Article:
5th Avenue and Plush Lush

Long before I knew what it meant, I remember seeing stickers around town with the Neighborhood Watch logo draped in a dookie rope and adorned in Cazals. The logo stood out and commanded attention, and most importantly sparked curiosity and made you think. It is no coincidence that the hip-hop collective that the logo represents posses the same qualities. A crew of many, The Neighborhood Watch consists of several factions and solo artists alike, and as the crew’s founder 5th Avenue explains it, serves as a network of like-minded artists whose focus is to ignite thought through music. 5th Avenue, alongside Plush Lush make up one of branches of the crew, and under the name Rogue Scholars, they create feel good music with substance. The Sacramento natives are focused and intent on bringing a change to Sacramento hip-hop, and as 5th Avenue said in the closing of the interview, “We aren’t getting younger, but we are getting better.” And to be honest, it’s not difficult to feel comfortable and confident about the state of affairs with the Neighborhood Watch and the Rogue Scholars on the job.

Prior to meeting each other what were each of you doing musically?
5th Avenue: I always loved music; it’s in my blood. I got relatives who play, like my uncle plays sax in Mumbo Gumbo. Also I started writing poetry at a young age and also performing in theater. The performing background was there, and then just the passion for words sparked my interest in hip-hop. At the time we met, I was very new to it myself. I had been performing for a couple of months, but I was doing a lot of spoken word. I went through this transformation though to where I wasn’t really feeling the poetry thing, it doesn’t have as much freedom.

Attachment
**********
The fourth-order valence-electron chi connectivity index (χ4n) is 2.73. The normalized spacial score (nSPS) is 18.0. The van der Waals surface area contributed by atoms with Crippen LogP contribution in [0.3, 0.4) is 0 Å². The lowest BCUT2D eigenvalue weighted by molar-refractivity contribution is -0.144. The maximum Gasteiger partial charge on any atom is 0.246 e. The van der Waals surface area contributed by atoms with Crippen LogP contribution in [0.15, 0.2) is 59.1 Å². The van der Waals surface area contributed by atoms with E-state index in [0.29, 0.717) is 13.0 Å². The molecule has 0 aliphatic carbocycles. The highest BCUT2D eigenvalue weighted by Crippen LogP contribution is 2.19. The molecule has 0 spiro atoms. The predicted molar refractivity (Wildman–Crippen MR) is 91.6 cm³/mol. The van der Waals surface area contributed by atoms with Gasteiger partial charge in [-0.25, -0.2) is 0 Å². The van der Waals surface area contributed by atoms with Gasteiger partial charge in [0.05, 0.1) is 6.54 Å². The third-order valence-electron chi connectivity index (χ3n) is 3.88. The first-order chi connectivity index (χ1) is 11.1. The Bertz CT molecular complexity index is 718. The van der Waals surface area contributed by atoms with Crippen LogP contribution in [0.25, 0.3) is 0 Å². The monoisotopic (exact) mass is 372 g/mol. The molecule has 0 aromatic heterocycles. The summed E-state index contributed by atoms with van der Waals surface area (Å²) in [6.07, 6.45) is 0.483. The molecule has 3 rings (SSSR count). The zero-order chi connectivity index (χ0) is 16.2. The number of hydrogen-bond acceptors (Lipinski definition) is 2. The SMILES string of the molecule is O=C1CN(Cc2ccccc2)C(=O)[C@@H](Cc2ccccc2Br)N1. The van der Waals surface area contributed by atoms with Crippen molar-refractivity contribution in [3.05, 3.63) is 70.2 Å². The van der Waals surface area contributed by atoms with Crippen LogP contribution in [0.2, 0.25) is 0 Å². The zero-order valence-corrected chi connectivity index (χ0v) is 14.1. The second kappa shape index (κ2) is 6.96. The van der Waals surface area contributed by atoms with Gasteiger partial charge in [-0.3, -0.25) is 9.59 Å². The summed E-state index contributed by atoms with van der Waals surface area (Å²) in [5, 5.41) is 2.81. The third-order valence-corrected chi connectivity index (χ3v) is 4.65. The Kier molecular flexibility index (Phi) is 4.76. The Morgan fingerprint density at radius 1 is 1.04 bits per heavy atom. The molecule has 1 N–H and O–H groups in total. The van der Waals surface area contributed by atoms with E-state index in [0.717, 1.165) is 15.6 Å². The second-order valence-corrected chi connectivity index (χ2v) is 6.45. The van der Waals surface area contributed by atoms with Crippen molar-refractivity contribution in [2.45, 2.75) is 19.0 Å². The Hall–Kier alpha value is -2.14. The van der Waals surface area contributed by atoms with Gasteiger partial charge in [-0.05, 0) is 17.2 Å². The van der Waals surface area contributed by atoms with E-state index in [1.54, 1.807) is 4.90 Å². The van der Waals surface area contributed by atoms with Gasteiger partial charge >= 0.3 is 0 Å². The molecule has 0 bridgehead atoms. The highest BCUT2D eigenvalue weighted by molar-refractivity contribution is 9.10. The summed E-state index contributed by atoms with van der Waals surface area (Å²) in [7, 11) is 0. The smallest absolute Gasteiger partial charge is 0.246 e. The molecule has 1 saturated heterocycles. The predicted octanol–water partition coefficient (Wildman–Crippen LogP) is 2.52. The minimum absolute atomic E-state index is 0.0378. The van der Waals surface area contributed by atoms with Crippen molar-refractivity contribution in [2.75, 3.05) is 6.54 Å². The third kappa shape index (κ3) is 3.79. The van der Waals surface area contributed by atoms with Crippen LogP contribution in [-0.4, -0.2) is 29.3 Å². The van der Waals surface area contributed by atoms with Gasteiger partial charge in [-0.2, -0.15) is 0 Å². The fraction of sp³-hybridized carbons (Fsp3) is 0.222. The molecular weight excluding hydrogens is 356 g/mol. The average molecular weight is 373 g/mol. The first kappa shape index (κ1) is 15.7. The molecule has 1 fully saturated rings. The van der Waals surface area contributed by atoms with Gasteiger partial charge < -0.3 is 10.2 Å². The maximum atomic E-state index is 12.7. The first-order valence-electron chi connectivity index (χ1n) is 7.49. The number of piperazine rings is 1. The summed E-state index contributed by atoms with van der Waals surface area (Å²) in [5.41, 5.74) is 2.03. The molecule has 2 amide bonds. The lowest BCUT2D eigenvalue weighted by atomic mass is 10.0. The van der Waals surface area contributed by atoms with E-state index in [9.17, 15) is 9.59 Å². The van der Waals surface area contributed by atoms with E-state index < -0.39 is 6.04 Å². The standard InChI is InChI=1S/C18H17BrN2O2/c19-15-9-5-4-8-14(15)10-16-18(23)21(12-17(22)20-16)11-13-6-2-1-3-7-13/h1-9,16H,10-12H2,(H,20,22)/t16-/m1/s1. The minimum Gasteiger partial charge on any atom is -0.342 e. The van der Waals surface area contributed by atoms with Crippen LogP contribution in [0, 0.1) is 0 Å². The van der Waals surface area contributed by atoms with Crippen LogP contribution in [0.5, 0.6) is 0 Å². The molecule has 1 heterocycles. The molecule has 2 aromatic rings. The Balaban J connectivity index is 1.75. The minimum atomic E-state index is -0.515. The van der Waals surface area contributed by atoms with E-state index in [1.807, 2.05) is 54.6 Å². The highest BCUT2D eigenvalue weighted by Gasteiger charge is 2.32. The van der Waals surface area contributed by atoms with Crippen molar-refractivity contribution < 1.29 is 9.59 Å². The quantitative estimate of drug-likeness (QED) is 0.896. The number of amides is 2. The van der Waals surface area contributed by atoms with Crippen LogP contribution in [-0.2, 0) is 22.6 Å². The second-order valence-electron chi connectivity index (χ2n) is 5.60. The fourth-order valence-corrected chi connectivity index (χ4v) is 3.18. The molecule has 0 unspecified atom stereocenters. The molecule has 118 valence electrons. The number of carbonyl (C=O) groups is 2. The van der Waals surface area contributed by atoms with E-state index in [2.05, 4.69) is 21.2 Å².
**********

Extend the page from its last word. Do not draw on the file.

Plush Lush: I started out in a punk rock band when I was 14. The band was No Regard, we had lightweight success, but some members went on to form Tera Melos. I was doing that from 14 to 21, doing vocals and all that, but while I was doing that I was always into hip-hop and was writing rhymes on the side.

For each of you how does poetry and theater backgrounds come into play with your rhyming, and then Plush how does the punk rock background work itself into what you do?
5th: I hear from people I’m very animated and bring a lot of energy. That is just me being comfortable on stage, me being in my own zone. Being on stage has always been my release, and growing up I didn’t have many outlets but I always lets loose when I was on stage. That energy just transferred to music.
PL: It’s something I always try to keep with me. The punk rock ethic, just working really hard, doing things yourself, the DIY approach, that all molded me. By the time I started rhyming, I had already done 100 horrible shows where no one came. You have to endure that, and keep going and always give 100 percent regardless. One thing we try to do is always give a good show regardless. For him though, the between songs stuff, just talking to the crowd, the theater and poetry stuff comes out a lot then.

Can you talk about the formation of Neighborhood Watch and how it all came about?